DR WILLIAM YOUNG (1792-1854), of Galgorm Castle, son of William Young and his wife, Jane Hunter, married thrice.
By his first wife Anne (whom he wedded in 1823), daughter of William Gihon, he had issue,
JOHN;Dr Young, a physician, was succeeded by his elder son,
William Alexander (1829-94);
My Young married firstly, in 1855, Grace, daughter of Lieutenant-Colonel Patrick Savage; and by her he had issue,
Henry George, of Skeffington Lodge;Mr Young was High Sheriff of County Antrim, 1863; privy counsellor; a doctor of law.
WILLIAM ROBERT, of whom we treat;
John William Alexander;
George Charles Gillespie;
Anne Charlotte Maria; Maria; Grace Cottenham;
Charlotte Elizabeth Rose; Rose Maud; Janet Henrietta;
His eldest son, Brigadier-General Henry George Young CIE DSO (1870-1956), Indian Army, of Skeffington Lodge, was Sergeant-at-Arms, Parliament of Northern Ireland, 1921-51.
John Young's second son,
THE RT HON WILLIAM ROBERT YOUNG DL (1856-1933), of Galgorm Castle, married, in 1893, Mary Alice, daughter of the Rt Hon Sir Francis Macnaghten Bt.
This gentleman was partner of J & R Young, linen merchants, Belfast; Privy Counsellor, 1921.
By his wife, Mary, he had issue,
HILDA GRACE YOUNG (1896-1980), of Galgorm Castle, who espoused, in 1924, Lieutenant-Colonel Arthur O'Neill Cubitt Chichester OBE MC, and had issue,
ROSEMARY HILDA;The eldest daughter,
ROSEMARY HILDA, 2ND VISCOUNTESS BROOKEBOROUGH (1926-2007), married, in 1949, John, 2nd Viscount Brookeborough, of Colebrooke, County Fermanagh; and had issue,
Alan Henry, 3rd Viscount; of Colebrooke;The younger son, the Hon Christopher Brooke, of Galgorm Castle.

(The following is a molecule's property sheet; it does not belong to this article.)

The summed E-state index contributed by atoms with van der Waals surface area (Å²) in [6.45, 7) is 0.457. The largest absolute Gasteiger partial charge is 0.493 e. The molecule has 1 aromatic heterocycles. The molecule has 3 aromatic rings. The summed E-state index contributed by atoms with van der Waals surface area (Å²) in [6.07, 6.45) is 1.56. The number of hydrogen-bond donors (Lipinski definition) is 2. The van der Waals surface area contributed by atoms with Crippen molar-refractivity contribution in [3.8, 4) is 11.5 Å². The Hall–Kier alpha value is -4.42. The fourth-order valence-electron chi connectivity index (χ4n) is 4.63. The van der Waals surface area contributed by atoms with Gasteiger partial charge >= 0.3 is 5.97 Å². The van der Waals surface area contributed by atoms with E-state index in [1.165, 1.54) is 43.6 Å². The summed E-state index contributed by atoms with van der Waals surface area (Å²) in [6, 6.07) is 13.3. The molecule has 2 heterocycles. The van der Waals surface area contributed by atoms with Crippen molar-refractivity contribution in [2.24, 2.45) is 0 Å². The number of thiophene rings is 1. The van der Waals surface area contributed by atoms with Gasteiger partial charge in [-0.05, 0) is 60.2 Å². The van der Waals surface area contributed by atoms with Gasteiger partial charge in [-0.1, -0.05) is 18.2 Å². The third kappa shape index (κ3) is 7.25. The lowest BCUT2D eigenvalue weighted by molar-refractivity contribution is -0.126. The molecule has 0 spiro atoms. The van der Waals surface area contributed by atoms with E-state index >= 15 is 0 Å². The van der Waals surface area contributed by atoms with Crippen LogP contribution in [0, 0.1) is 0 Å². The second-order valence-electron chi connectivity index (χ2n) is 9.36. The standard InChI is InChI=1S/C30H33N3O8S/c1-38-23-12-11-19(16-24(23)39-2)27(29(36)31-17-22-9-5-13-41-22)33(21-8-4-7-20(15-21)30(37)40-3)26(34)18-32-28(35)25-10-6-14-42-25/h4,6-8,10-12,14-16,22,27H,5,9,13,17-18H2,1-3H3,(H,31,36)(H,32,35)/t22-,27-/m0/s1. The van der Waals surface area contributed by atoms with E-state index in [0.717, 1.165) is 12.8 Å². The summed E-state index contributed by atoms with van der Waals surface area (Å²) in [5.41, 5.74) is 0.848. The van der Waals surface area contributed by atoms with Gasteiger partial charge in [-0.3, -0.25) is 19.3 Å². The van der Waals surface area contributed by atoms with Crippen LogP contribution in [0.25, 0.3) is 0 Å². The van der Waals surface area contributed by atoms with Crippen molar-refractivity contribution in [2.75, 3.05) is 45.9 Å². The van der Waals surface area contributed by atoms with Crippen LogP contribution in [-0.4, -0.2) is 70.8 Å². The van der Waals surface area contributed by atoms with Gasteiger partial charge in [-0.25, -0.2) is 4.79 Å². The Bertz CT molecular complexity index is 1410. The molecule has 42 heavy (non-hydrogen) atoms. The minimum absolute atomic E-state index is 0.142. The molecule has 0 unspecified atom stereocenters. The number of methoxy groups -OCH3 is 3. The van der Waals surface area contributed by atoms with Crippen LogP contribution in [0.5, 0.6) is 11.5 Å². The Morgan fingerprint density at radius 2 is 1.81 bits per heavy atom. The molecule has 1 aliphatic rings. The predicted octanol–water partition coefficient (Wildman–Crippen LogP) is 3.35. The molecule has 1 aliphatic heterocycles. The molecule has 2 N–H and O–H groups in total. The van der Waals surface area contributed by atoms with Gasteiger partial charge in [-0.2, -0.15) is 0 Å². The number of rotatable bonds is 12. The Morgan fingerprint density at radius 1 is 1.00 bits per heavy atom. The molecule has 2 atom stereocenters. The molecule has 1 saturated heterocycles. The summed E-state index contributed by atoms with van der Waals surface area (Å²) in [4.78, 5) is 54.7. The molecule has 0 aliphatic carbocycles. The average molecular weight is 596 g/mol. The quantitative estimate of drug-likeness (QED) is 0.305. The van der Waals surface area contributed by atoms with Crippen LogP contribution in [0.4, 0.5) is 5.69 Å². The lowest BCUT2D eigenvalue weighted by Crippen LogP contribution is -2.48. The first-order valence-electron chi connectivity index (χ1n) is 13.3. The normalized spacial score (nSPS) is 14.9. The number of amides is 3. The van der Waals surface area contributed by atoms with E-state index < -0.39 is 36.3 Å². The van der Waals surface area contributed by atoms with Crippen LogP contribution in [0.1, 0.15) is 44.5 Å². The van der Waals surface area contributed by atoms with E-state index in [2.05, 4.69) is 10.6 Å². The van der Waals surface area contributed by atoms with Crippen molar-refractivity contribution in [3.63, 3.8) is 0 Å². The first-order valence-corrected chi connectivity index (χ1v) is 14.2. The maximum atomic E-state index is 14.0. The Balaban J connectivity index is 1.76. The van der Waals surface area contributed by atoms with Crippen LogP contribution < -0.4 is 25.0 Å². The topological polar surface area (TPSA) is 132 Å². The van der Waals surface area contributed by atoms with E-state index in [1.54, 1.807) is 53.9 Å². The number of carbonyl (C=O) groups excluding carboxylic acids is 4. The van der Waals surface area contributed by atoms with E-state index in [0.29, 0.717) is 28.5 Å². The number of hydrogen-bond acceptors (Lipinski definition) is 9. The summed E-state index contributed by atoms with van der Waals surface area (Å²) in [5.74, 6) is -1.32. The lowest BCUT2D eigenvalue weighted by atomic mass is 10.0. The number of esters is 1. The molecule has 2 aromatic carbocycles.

CHRISTOPHER ARTHUR, of whom we treat;
The present site, comprising 220 acres, includes remnants of the ancient Irish fort of the McQuillan clan.
After this, services, including baptisms, were held in the Castle's kitchen.
They were forward-thinking pioneers who ensured the prosperity of the estate by adopting innovative new farming methods such as building flax dams, a water wheel and tank.
At the time Galgorm was one of the premier agricultural estates in the Province.
The existing layout was perfectly suited to traditional methods, but totally inappropriate for the new mechanised approach.
The fine Jacobean house remains, having been altered and modernised in 1830 and 1850.
There is a small enclosed cultivated garden in the area of the bawn, which retains its Victorian formal bedding.
This layout succeeded an earlier garden. A wide grass-lined approach leads to the house.
The gate screen, bawn and walled garden are included in the listing.
The gate lodge was added in 1852.
Mary's father-in-law was a privy counsellor, deputy lieutenant and justice of the peace.
Until the 1st World War, there were never fewer than six domestic servants.
Labourers, coachmen, gardeners and gamekeepers on the estate usually numbered around fifteen.
Her husband's stepmother had died shortly before she and her husband moved to the castle and she took over supervision of the household.
Besides her husband, daughter and father-in-law, her husband's five brothers and seven sisters frequently stayed at the castle.
She died in 1946.
As a matter of record, Chichester was awarded the Military Cross,
"For conspicuous gallantry and devotion to duty while in command of his battalion. He was on his way back, wounded, when he saw a party of men almost isolated. He returned and rallied them against the attacking enemy".
Mr Brooke's son Archie will eventually succeed to the viscountcy of Brookeborough, the baronetcy of Colebrooke and Colebrooke Park, County Fermanagh.
First published in December, 2010.